yetiman Well-Known Member

    Hey--that's looking really great! I'm thinking about doing a Kermit replica (will be my first puppet in a few years, so we'll see how that goes), and I was wondering if anyone knows how Kermit's head holds his shape. Is he really just a simply sock puppet-esque character, or is there some foam stuck up in there to keep his head from going flat?

  6. callmemilo

    callmemilo Active Member

    Kermit's natural head shape is simply centred around the shape of the puppeteer's hand. When I puppeteer my Kermit, I raise my middle finger slightly to create that peaked centre. Photo puppets tend to have some foam or stuffing in there, as there's no hand inside, so typically publicity photos of Kermit look a lil overstuffed, whereas stills from the films or tv shows look more hollow.
  7. KermieBaby47

    KermieBaby47 Well-Known Member

    If you need to, a small thin layer of foam wouldn't hurt I don't think. I've got Jim-sized hands, so it's not a problem filling-out Kermit's head, but I sometimes think a layer of foam would help him look softer, I dunno. :)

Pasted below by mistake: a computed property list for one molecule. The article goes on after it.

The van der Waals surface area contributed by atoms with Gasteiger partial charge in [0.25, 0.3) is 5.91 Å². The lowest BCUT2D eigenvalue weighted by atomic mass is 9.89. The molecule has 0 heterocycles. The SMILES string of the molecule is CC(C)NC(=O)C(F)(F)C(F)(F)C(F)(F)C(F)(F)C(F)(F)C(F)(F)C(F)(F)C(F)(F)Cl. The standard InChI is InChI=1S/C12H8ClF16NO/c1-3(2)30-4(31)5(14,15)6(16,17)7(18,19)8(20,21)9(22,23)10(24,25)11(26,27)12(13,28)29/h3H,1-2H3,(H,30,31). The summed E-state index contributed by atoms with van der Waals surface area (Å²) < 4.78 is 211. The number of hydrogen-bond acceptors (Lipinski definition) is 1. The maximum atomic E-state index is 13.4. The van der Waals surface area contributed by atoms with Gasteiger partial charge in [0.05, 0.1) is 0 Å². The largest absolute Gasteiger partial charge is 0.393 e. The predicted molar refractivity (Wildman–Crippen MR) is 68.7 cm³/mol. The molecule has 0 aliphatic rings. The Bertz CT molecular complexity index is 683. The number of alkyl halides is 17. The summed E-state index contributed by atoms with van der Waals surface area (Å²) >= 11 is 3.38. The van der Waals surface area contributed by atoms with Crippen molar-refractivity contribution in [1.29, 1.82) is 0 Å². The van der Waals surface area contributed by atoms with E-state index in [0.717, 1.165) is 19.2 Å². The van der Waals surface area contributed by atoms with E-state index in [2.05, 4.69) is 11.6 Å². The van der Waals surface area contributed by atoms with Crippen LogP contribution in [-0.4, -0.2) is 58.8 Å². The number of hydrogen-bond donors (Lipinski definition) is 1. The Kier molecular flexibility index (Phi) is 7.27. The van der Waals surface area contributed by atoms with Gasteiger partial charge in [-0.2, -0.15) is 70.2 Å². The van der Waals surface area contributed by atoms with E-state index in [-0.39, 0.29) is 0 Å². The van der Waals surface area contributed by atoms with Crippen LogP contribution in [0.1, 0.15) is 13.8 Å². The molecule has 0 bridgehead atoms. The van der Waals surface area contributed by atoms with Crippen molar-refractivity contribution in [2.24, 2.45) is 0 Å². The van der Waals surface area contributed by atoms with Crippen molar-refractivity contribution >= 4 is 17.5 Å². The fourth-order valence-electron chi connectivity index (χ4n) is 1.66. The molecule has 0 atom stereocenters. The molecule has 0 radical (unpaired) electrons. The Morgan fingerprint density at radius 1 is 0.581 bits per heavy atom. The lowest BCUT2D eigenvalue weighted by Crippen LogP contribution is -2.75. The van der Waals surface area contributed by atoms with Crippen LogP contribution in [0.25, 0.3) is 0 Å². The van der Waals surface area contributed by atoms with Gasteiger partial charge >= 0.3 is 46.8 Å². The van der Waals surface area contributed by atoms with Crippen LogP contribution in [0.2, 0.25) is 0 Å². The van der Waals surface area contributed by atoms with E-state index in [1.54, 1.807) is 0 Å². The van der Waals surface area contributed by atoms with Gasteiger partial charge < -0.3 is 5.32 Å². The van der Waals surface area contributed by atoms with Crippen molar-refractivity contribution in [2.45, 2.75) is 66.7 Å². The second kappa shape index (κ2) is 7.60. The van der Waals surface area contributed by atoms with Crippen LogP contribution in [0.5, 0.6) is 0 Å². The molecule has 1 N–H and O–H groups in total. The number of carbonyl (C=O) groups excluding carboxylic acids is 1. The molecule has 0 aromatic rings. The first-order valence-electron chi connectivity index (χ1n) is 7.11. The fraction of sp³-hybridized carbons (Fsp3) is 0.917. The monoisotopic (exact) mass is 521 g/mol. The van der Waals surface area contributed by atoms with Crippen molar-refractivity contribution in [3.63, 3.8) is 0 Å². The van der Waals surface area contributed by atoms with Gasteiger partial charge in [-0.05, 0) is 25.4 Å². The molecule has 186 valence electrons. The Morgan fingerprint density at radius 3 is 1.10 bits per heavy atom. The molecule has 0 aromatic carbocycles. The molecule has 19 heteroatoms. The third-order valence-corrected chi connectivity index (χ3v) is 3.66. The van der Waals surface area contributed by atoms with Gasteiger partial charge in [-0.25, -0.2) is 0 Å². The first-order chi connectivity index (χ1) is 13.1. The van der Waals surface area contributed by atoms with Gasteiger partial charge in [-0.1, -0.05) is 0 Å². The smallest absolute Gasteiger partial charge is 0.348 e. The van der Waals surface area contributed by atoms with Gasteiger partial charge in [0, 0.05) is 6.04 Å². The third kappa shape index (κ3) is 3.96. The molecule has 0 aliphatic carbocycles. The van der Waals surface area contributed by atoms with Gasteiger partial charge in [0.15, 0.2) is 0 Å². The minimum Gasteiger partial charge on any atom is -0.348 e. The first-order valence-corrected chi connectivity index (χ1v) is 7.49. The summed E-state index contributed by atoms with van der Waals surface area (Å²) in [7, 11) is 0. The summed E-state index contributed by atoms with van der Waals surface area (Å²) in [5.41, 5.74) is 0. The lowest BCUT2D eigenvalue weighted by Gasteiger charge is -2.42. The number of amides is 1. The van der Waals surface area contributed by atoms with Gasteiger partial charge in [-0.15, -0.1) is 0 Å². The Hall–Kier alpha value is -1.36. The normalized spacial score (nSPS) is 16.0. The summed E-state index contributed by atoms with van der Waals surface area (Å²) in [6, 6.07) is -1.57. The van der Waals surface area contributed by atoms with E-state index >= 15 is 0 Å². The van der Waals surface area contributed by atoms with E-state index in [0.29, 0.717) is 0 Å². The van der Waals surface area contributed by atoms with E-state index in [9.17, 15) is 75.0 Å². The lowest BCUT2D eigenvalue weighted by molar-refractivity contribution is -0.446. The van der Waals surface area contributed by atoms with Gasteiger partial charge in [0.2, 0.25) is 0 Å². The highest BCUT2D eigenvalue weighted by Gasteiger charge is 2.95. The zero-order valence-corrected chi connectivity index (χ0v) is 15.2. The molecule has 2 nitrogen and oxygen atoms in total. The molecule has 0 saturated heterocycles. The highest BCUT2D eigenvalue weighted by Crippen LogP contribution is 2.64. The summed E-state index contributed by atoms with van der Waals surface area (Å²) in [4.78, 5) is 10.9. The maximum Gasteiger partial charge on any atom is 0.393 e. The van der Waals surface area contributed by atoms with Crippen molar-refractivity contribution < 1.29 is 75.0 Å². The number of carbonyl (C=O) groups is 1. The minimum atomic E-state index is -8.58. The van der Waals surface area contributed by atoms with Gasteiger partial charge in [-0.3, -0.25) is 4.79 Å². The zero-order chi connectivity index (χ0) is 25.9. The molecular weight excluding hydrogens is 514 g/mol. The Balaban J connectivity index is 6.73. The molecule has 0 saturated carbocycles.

8. yetiman

    yetiman Well-Known Member

    Thanks. I guess I'll play around with the shape a bit!
  9. cute or kill

    cute or kill Member

    I'm putting off the Antron as a surprisingly good substitute is available at Jo-Ann:
    Anti-Pill Fleece Solid, Online Lime 7625361 $9.99/yd (frequently on sale, too)

    The good news is that the color appears virtually the same as recent production Kermit models - at least when taking in consideration color perception on film and video, which can shift hue, bloom in brightness, etc. Soon I will take a swatch to compare to the Kermit on exhibit at The Center for Puppetry Arts if he's still there.

    The nap and density of the pile looks right and lacks the Antron shine. It's just dense enough to hide ladder stitch seams but a bit inferior to Antron in this regard. It's certainly better than what any recent toys are made from.